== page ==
US & Canada

US Senate votes to curtail bulk data collection

Senator Rand Paul spoke on the Senate floor to prevent the bill's passage Image copyright Reuters
Image caption Senator Rand Paul spoke on the Senate floor to prevent the bill's passage

The US Senate has voted to limit the government's ability to collect phone data, a policy that had been in place since the attacks of 11 September 2001.

The USA Freedom Act extends the government's ability to collect large amounts of data, but with restrictions.

The bill, which replaces the Patriot Act, had been backed by President Barack Obama as a necessary tool to fight terrorism.

Mr Obama later signed the bill into law.

The new law undoes a national security policy that had been in place since shortly after the attacks on 11 September 2001.

It replaces a National Security Agency (NSA) programme in which the spy agency collected personal data en masse.

The revelation of this programme by former NSA contractor Edward Snowden triggered a global public backlash.

Instead of receiving bulk quantities of data from telephone and internet companies the NSA will now be forced to request the information through a court order.

The data will also be stored on telephone and internet company servers rather than government servers.

The request must be specific to an individual entity such as a person, account, or electronic device.

A six-month transition will be in place as the policy shifts so that data storage remains with private companies, rather than on government servers.


Patriot Act vs Freedom Act

What is changing? The expiry of the Patriot Act brings to an end bulk collection of Americans' phone metadata - who called who, when and for how long, but not the content of calls - by the US. Under its successor, records must be held by telecommunications companies and investigators need a court order to access specific information. Technology companies will be given greater leeway to reveal data requests. The measures are intended to balance concerns on privacy with providing the authorities the tools they need to prevent attacks.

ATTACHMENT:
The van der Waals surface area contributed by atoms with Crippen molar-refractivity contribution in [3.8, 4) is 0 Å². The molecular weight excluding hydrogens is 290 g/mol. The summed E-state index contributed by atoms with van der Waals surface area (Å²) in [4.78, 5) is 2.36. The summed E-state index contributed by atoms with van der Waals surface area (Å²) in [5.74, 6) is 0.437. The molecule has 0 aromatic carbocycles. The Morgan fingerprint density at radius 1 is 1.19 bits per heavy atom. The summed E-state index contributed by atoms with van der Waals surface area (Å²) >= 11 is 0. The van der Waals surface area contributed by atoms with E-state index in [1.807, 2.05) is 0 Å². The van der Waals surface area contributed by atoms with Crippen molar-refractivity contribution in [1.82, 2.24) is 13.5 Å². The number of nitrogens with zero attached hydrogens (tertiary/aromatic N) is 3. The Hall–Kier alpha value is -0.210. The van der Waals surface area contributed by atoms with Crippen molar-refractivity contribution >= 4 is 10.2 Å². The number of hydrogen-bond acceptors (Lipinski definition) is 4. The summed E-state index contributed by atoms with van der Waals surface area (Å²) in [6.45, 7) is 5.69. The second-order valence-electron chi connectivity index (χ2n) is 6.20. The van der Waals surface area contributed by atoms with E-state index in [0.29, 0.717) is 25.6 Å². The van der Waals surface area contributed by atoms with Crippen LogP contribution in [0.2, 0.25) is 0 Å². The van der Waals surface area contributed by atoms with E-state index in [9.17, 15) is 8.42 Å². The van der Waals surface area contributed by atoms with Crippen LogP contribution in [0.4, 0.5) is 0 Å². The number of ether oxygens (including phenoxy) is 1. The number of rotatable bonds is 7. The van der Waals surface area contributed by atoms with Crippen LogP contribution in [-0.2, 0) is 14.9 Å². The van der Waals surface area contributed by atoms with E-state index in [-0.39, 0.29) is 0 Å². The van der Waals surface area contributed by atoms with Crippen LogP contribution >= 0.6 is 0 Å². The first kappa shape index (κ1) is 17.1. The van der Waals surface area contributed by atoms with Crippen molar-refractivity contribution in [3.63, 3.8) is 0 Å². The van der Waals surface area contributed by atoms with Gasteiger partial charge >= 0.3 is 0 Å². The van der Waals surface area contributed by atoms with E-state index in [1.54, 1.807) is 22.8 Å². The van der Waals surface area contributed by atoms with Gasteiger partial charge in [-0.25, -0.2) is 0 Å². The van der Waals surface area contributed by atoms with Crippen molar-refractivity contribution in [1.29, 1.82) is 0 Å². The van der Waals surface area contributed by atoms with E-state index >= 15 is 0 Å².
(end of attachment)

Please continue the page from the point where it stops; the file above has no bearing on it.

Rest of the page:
What stays the same? Key parts of the Patriot Act are retained in the Freedom Act. They include the provision allowing the monitoring of "lone wolf" suspects - potential attackers not linked to foreign terror groups, despite the US authorities admitting the powers have never been used. The Freedom Act also maintains a provision allowing investigators to monitor travel and business records of individuals, something law officers says is more effective than bulk collection.


The law's passage had been temporarily blocked by libertarian-minded senators who are fearful of government's intrusion into individuals' private lives.

Kentucky senator and presidential hopeful Senator Rand Paul repeatedly criticised the bill from the Senate floor.

"We are not collecting the information of spies. We are not collecting the information of terrorists. We are collecting all American citizens' records all of the time," Mr Paul said. "This is what we fought the revolution over."

President Obama had earlier criticised Congress for the "needless delay and inexcusable lapse in important national security authorities".

The Freedom Act had been approved by the House of Representatives and the White House but the Senate rejected it last week by a vote of 57-42.

Once it became clear that the Patriot Act extension would not be possible, senators voted to move forward with the Freedom Act.

Republican Senate Leader Mitch McConnell, also from Kentucky, fought to prevent any rollback in surveillance powers.

Speaking on the floor of the Senate Mr McConnell said the law will "take one more tool away from those who defend our country every day".

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